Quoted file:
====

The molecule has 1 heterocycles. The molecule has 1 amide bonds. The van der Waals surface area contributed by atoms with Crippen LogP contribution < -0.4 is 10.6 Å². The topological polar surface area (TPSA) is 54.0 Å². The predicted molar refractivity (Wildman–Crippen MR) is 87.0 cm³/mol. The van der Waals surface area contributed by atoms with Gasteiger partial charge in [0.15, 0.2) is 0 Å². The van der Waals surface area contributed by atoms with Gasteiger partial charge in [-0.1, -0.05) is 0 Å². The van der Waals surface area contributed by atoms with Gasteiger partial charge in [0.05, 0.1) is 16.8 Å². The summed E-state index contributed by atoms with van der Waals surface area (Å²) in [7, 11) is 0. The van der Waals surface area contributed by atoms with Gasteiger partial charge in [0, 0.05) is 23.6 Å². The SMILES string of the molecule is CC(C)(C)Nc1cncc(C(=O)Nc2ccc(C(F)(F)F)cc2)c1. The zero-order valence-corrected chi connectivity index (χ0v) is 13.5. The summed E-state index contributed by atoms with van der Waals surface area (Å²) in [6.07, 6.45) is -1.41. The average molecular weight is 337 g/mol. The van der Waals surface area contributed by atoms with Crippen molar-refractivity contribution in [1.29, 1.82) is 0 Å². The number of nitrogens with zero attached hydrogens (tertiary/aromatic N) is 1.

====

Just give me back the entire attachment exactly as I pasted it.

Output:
The molecule has 1 heterocycles. The molecule has 1 amide bonds. The van der Waals surface area contributed by atoms with Crippen LogP contribution < -0.4 is 10.6 Å². The topological polar surface area (TPSA) is 54.0 Å². The predicted molar refractivity (Wildman–Crippen MR) is 87.0 cm³/mol. The van der Waals surface area contributed by atoms with Gasteiger partial charge in [0.15, 0.2) is 0 Å². The van der Waals surface area contributed by atoms with Gasteiger partial charge in [-0.1, -0.05) is 0 Å². The van der Waals surface area contributed by atoms with Gasteiger partial charge in [0.05, 0.1) is 16.8 Å². The summed E-state index contributed by atoms with van der Waals surface area (Å²) in [7, 11) is 0. The van der Waals surface area contributed by atoms with Gasteiger partial charge in [0, 0.05) is 23.6 Å². The SMILES string of the molecule is CC(C)(C)Nc1cncc(C(=O)Nc2ccc(C(F)(F)F)cc2)c1. The zero-order valence-corrected chi connectivity index (χ0v) is 13.5. The summed E-state index contributed by atoms with van der Waals surface area (Å²) in [6.07, 6.45) is -1.41. The average molecular weight is 337 g/mol. The van der Waals surface area contributed by atoms with Crippen molar-refractivity contribution in [1.29, 1.82) is 0 Å². The number of nitrogens with zero attached hydrogens (tertiary/aromatic N) is 1.